Music Reviews
The Cat Empire

The Cat Empire

So Many Nights


When I saw The Cat Empire last year, they played some of songs off this new album. Before listening to this CD I wondered how the songs would sound without a sweaty shoulder-to-shoulder crowd around me. I also wondered if the band was going to fully explore a softer side because although their live firepower is breathtaking and a key part of what makes them a solid band, I also know that keeping up that furious pace might be difficult or even self-defeating three times in a row.

It’s the loneliness of the road that makes up the core of their third album So Many Nights which was released back in April. The Australian sextet keeps the funky blend of hip hop scratches, salsa and big band jazz swing as before, but this time around the sonic brush strokes are broader, lusher, and more melodic. The band dives deeper into rivers of pianos and organs, while horn-drenched rhythms push the songs in new directions with gradual dips into the brassy and crooning blasts of trumpeter/vocalist Harry Angus – all of which make the Cat Empire live show epic and mesmerizing.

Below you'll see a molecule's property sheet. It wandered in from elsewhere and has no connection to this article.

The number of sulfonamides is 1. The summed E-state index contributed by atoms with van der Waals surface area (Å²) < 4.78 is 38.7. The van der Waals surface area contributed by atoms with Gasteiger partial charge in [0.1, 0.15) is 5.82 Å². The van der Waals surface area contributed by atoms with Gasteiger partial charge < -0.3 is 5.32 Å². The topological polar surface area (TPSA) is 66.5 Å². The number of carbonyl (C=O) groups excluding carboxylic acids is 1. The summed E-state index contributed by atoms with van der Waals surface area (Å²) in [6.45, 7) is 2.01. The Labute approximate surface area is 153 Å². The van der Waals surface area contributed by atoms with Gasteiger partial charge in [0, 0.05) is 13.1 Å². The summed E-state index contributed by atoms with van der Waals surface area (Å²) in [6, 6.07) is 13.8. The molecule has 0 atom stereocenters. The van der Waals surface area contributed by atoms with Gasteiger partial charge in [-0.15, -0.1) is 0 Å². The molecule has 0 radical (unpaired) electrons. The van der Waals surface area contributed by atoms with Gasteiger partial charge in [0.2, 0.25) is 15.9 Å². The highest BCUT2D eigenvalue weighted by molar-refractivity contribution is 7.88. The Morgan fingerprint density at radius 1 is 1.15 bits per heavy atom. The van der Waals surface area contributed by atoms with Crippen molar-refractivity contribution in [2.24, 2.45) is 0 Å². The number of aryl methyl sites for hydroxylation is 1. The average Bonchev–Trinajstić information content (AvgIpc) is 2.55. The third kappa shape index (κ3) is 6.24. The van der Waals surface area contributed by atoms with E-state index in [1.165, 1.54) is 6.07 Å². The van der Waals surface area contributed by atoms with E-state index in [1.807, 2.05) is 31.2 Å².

On So Many Nights Cat Empire uses their jazz roots to explore the loneliness experienced while touring over the last three years. Along with Angus, lead singer Felix Riebl, 25, tells stories of love lost and found, of mystical adventures steeped in metaphors that convey sadness, joy and fear like a seasoned troubadour. Where the rhythms have worked the quirky and whimsical magic before, a softer, gentler, more introspective side of the Empire shows up on the slowly unfolding ballad “No Longer There” where Riebl asks “what would you leave behind when you’re no longer there?” delivering the band’s deepest philosophical lyrics thus far.

Cat Empire fans who’ve followed the band since their Australian jazz club days and previous soul-strutting funk fests might be looking for more knockout soul or funk that built up to more intense crescendos as on previous albums. This is a different and an evolved Empire. Without a doubt the soulful jamming remains; it’s just a more mature, gusty mix of soul, epic ballads, and philosophic metaphors that will take some getting used to.

The Cat Empire:

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